Wednesday, February 5, 2014

Teaching Philosophy

I just got back from teaching at the Golden Gate Sea Kayaking Symposium. It was a blast as always. Catching up with old friends, seeing past students, making new friends, even meeting Facebook friends in person for the first time. The spirit at these events is awesome and the diversity of folks makes for great discussions. It's also interesting to get to work with coaches from all over the country and the world and see how different people do things differently.

I have noticed a bit of a trend in some of the instruction and it's something that I've been thinking about for a while. A little moment during one of my classes helped crystallize my thoughts, so I thought I would share them.

For me, teaching is about the students. It's about helping them achieve their goals in the best way possible. I don't think that's very controversial; all the great teachers I've worked with strive to find the way that works best for the students. The problem is that each student is different and their goals are different. Heck, most students don't even realize what they need to learn to reach their goals. So how do you teach to a variety of students who learn in a variety of ways and end up reaching different end results?

The trend I've noticed is one of experiential education. The idea that students learn best when they discover the concept on their own. Instead of telling them what to do, you tell them what to try and let them figure out the lesson. The instructor guides this discovery by focusing the tasks or asking questions to make the student aware of what to focus on. It's a great way to learn many things, and I definitely believe that students will retain what they learn this way more than any other teaching style. But I don't believe it's the only way to learn - or teach.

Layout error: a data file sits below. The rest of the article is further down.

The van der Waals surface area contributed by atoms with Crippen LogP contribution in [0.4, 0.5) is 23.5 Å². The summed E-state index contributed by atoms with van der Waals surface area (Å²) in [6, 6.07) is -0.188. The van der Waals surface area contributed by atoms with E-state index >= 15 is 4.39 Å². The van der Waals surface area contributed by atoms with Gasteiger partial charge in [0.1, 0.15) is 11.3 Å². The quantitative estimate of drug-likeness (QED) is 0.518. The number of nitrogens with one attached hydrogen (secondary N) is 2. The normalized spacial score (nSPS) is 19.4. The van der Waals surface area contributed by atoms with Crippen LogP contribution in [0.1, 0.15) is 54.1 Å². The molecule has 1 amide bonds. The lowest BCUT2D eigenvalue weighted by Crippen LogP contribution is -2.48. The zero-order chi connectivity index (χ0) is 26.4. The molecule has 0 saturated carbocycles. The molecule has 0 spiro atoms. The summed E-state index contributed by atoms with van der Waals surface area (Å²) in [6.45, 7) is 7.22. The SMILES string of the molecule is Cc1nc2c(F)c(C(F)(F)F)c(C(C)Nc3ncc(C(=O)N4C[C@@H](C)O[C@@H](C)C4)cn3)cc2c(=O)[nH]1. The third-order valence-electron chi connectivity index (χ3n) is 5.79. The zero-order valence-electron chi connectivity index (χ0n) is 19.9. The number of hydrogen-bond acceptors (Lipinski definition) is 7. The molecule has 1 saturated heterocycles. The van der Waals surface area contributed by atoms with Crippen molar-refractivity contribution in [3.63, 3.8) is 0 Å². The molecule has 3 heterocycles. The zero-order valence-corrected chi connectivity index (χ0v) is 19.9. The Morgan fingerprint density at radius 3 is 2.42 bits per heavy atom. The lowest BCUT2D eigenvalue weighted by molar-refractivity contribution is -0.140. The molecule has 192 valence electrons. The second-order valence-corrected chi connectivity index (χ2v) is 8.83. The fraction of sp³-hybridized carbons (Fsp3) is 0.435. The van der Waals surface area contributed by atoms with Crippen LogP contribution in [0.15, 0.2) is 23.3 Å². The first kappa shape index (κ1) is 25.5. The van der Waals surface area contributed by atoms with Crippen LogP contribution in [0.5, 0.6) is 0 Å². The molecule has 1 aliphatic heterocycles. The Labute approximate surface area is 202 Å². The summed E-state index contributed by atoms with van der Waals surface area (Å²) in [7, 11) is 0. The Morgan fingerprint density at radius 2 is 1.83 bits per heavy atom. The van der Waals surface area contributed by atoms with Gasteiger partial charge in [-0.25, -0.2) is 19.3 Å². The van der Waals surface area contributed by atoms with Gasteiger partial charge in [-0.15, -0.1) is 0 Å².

During a lunch break in one of my classes, a student remarked that they thought it was great that they had learned so much even though the instructor never demonstrated anything. The instructor responded, "That's what's wrong with the American Canoe Association. They're all about demonstration." Now, I'm an ACA Instructor Trainer. I train others on how to teach in the ACA style. I politely disagreed with the comment but didn't get into a discussion that would have been pointless and distracting to the students. But I feel the statement is wrong on many levels.

First, the ACA is not all about demonstration. It's one of the tools we use to teach. I believe it's a particularly useful and powerful tool, but it's one among many. The ACA (and myself and all the ACA instructors I know) also use guided discovery. Sometimes you use lecture, sometimes you use reciprocal learning. To dismiss the ACA because it believes instructors should have the ability to properly demonstrate the techniques and concepts that they teach seems downright silly to me.

After lunch I watched that very same instructor struggle when trying to explain a specific technique point to a student who was having trouble. The words weren't getting through. So the instructor did a quick demonstration of what he was describing and the student immediately understood. And that's the thing about discovery - it can take a while. It can also be frustrating and even lead to the wrong result. Sometimes it's better to save the student the pain and suffering and give them the answer.